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If we the function $f(x)$ in the interval $x \in [\frac{\pi}{4}, \frac{7\pi}{4}]$, will $\frac{\pi}{4}$ be one of the local minima and $\frac{7\pi}{4}$ one of the local maxima?

Also if the interval was $x \in (\frac{\pi}{4}, \frac{7\pi}{4})$, will the number just little more than $\frac{\pi}{4}$ be one of the local minima and number just little less than $\frac{7\pi}{4}$ one of the local maxima? If yes, is there anyway to denote that number using limits or something?

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Try your first question on the function $f(x)=-x$. –  Gerry Myerson Aug 5 '12 at 10:55
    
Then try it on $f(x)=\sin x$. –  Gerry Myerson Aug 5 '12 at 10:56
    
And there is no such thing as "the number just little more than $\pi/4$". –  Gerry Myerson Aug 5 '12 at 10:57

3 Answers 3

No, for instance, $f(x) = \sin x$ contradicts both of these. Also you say "the number just a little more than $\frac{\pi}{4}$" as if there is a unique such number; but the interval $(\frac{\pi}{4}, \frac{7\pi}{4})$ has no least element. Indeed, if $\xi \in (a,b)$ then $\xi'=\frac{a + \xi}{2} \in (a,b)$ and $\xi'<\xi$.

Now, if it is continuous $f(x)$ must have a maximum and minimum value in $[a,b]$ and it must attain these values (but this need not happen at the end points). This is an elementary property of continuous functions whose proof can be found in all introductory analysis texts. However it need not have a local maximum or minimum in $(a,b)$; for instance, $f(x) = \frac{1}{x}$ has no maximum value in $(0,1)$ and it is strictly decreasing on this interval so it certainly has no local maxima.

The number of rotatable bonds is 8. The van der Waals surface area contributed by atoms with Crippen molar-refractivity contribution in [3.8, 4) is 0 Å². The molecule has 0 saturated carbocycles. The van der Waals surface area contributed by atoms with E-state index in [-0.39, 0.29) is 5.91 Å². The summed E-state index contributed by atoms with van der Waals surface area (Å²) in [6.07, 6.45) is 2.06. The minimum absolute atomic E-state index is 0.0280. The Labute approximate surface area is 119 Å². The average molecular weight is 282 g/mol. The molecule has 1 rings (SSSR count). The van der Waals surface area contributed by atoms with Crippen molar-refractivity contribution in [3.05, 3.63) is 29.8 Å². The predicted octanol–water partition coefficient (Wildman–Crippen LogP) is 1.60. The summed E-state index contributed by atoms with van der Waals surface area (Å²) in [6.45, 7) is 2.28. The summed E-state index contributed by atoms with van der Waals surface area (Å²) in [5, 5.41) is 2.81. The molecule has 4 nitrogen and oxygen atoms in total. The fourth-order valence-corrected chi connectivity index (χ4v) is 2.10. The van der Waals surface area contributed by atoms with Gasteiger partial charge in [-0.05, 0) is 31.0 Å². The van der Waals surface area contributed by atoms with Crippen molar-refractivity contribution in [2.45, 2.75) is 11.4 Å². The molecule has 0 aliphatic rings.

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No, in general. Those are simply the endpoints of the interval. Whether or not any maxima and minima coincide with them or not depends on the function.

And what do you mean by "number just a little more"? There is no such unique number. It sounds like you're thinking of something infinitesimal-related here, but infinitesimals don't exist in the reals nor do numbers "just next to" reals if by that you mean there's nothing between that number and the number to which it is adjacent.

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I think your doubt may be a follows: when we have end point(s) in the function's domain, the end points always, by definition, are critical points = points that are candidate to be local extrema. You will have to evaluate the function at these points, then *if*i the function is derivable in its domain without the ends you can use the first derivative test, second one and etc. to find other critic points more, and at the end you have to choose the smaller value(s), that'll be minima, and the bigger ones that'll be maxima.

If the function's domain is an open interval then you directly can use the 1st derivative test as the end points aren't contained in the domain. There's not such thing as a real number "a littler more or a little less" than any other, in general.

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